“To feel your presence is to acknowledge your value. Your value then translates to returns and growth. Be seen, be felt and be valuable.”
I am a pro-business person because in some way I have an inclination that good business has a way of correcting most of the disparities and inequalities we witness in our societies as I wrote about last year here. The only worry I have is that often times we talk of good business but do the exact opposite of that. This means championing for value creation to your stakeholders i.e. customers, employees and shareholders. Often times we have maximal focus on serving the needs of the shareholders and where this changes it’s about customer interest with the aim of making conversions which should meet the needs of the shareholders. It’s a zero-sum game if you ask me but it’s what’s the norm. Last year in another post, I wrote about the critical business principles I have learnt from Howard Schultz the former CEO, Starbucks on “People Business.”
Along these lines, I had a moment to listen in on a business mentorship session this evening that sparked an interest and then conversation ensued with one of my colleagues at the office. Being colleagues in a shared-working space working for different companies by the fact that we know each other and know what each other works on we are able to act as business leads for each other in case of any inquiries within our circles. This took us to the current concerns that are facing the business community especially with regard to internet terms, rates and service packages which has brought the market leader Safaricom under criticism in the last couple of days. Using this as a case study we evaluated the prospects of the current terms playing out against Safaricom and whether other service providers can reap big on it. To the contrary, the chances of that happening are dismal and this is the argument.
- Investment in infrastructure: Safaricom invested in their infrastructure to ensure that they have the widest reach and best possible connection strength both on voice and internet service across the country. However much customers complain they still need that convenience and therefore they’ll go back to enjoy the convenience at a premium.
- Access programs: To make money from their services and products, they have to be in the market being consumed by the people they are made for. In this regard, they expanded their offerings and optimized to reach each and every possible client they could get. They haven’t reached every Kenyan but every Kenyan is within reach of Safaricom services ranging from MPESA, mobile phones, credit facilities, energy and other electronic services.
- Market leadership: To ensure they aligned with the national agenda and were at the top of their game, the former CEO was on top of his game and ensured he was set the trend in the space. Reimagining telecommunication services & product portfolio leaving behind a rich repository to service the growth of the company. He took a keen interest in policy matters and contributed to policy shaping discussions around the sector by having competent people take part in the processes. At the end of the day, they shaped the sector and were aligned with these policies. Reading this interview script of three (3) telecom CEO’s at the time, I can see his thinking through the discussion as he sets stage for a disruption rather than respond to circumstances. Involvement in policy as a businessperson is as important and this is one thing I learnt yesterday listening to an interview of Charles Koch, CEO Koch Industries. The same concept is argued for by Satya Nadella, CEO Microsoft in his book Hit Refresh.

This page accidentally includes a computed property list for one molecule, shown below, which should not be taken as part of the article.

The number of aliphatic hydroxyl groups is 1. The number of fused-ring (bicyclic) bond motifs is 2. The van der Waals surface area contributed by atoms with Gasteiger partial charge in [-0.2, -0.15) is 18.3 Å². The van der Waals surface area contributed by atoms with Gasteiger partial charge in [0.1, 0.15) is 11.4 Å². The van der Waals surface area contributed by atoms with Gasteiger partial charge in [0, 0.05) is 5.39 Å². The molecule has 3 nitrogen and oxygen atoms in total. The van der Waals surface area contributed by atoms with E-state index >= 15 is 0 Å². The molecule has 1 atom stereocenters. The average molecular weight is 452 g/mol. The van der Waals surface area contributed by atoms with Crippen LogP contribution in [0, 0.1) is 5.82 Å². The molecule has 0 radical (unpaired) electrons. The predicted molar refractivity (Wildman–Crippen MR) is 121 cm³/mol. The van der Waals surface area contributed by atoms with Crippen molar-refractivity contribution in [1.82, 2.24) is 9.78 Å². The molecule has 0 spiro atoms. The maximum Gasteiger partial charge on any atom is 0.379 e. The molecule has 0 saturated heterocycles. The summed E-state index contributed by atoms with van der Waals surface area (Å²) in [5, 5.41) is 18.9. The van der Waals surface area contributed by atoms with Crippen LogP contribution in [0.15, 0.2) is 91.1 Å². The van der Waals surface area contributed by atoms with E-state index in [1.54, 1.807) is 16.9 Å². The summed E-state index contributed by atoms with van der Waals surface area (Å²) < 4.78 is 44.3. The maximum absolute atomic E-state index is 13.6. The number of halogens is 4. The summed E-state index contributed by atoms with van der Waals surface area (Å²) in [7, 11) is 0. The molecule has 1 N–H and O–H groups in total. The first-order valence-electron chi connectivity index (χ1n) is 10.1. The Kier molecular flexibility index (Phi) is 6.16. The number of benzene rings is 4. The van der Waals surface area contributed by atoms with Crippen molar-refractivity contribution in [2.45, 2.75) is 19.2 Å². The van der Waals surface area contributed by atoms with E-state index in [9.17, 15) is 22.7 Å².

Finally and most importantly, Safaricom has always been at the forefront by being visible. By being present, reachable and recognizable Bob Collymore set the stage for customer loyalty, trust and business growth. Looking at the Kenyan telecom industry a year after his passing (may his soul rest in peace), we still associate Safaricom with him and being we believed in him we still have some trust in the company. To the contrary, I’d take a bet on you to name the CEO of the other telecommunication companies in the country. Who do we associate with the companies? Maybe nobody and without a human face there’s detachment. Being human means we need to relate and we only relate with other humans which then becomes a representation of the brand. We should never forget that. This applies critically in personal branding a concept we will be covering in one of our modules under the YouTH Voices Network we are launching tomorrow. Without knowing you, there’s no chance I’ll want to do business with you and if I don’t want to do business with you, there’s almost no chance I’ll refer you any clients. This then translates to failed business. You are your business and you need to stay visible for you.